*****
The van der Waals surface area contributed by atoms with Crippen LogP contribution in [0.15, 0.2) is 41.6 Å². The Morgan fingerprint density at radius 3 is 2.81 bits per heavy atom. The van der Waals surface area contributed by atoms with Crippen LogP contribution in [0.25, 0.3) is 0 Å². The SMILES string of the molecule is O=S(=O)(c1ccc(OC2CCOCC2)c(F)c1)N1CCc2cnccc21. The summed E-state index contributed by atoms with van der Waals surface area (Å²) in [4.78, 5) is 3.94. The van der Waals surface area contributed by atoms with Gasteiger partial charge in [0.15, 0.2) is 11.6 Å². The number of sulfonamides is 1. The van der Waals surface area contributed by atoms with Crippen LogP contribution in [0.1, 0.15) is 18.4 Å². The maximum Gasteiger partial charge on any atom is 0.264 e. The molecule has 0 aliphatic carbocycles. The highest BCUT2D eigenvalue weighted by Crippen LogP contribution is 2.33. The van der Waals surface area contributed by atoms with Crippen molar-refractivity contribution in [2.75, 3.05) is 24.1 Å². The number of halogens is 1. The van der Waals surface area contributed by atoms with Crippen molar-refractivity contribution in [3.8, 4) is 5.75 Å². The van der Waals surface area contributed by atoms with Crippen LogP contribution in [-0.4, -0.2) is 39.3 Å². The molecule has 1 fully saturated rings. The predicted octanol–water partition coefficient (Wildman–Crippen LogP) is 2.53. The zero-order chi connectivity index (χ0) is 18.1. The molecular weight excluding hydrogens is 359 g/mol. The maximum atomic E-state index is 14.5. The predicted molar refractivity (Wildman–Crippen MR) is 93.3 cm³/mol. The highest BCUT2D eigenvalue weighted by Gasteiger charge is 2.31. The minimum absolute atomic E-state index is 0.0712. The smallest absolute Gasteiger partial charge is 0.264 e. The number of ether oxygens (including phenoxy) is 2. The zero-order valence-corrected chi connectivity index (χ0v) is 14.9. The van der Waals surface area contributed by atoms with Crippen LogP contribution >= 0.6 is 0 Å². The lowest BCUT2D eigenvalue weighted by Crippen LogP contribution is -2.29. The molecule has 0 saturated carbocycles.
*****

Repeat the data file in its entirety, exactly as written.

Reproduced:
The van der Waals surface area contributed by atoms with Crippen LogP contribution in [0.15, 0.2) is 41.6 Å². The Morgan fingerprint density at radius 3 is 2.81 bits per heavy atom. The van der Waals surface area contributed by atoms with Crippen LogP contribution in [0.25, 0.3) is 0 Å². The SMILES string of the molecule is O=S(=O)(c1ccc(OC2CCOCC2)c(F)c1)N1CCc2cnccc21. The summed E-state index contributed by atoms with van der Waals surface area (Å²) in [4.78, 5) is 3.94. The van der Waals surface area contributed by atoms with Gasteiger partial charge in [0.15, 0.2) is 11.6 Å². The number of sulfonamides is 1. The van der Waals surface area contributed by atoms with Crippen LogP contribution in [0.1, 0.15) is 18.4 Å². The maximum Gasteiger partial charge on any atom is 0.264 e. The molecule has 0 aliphatic carbocycles. The highest BCUT2D eigenvalue weighted by Crippen LogP contribution is 2.33. The van der Waals surface area contributed by atoms with Crippen molar-refractivity contribution in [2.75, 3.05) is 24.1 Å². The number of halogens is 1. The van der Waals surface area contributed by atoms with Crippen molar-refractivity contribution in [3.8, 4) is 5.75 Å². The van der Waals surface area contributed by atoms with Crippen LogP contribution in [-0.4, -0.2) is 39.3 Å². The molecule has 1 fully saturated rings. The predicted octanol–water partition coefficient (Wildman–Crippen LogP) is 2.53. The zero-order chi connectivity index (χ0) is 18.1. The molecular weight excluding hydrogens is 359 g/mol. The maximum atomic E-state index is 14.5. The predicted molar refractivity (Wildman–Crippen MR) is 93.3 cm³/mol. The highest BCUT2D eigenvalue weighted by Gasteiger charge is 2.31. The minimum absolute atomic E-state index is 0.0712. The smallest absolute Gasteiger partial charge is 0.264 e. The number of ether oxygens (including phenoxy) is 2. The zero-order valence-corrected chi connectivity index (χ0v) is 14.9. The van der Waals surface area contributed by atoms with Crippen LogP contribution >= 0.6 is 0 Å². The lowest BCUT2D eigenvalue weighted by Crippen LogP contribution is -2.29. The molecule has 0 saturated carbocycles.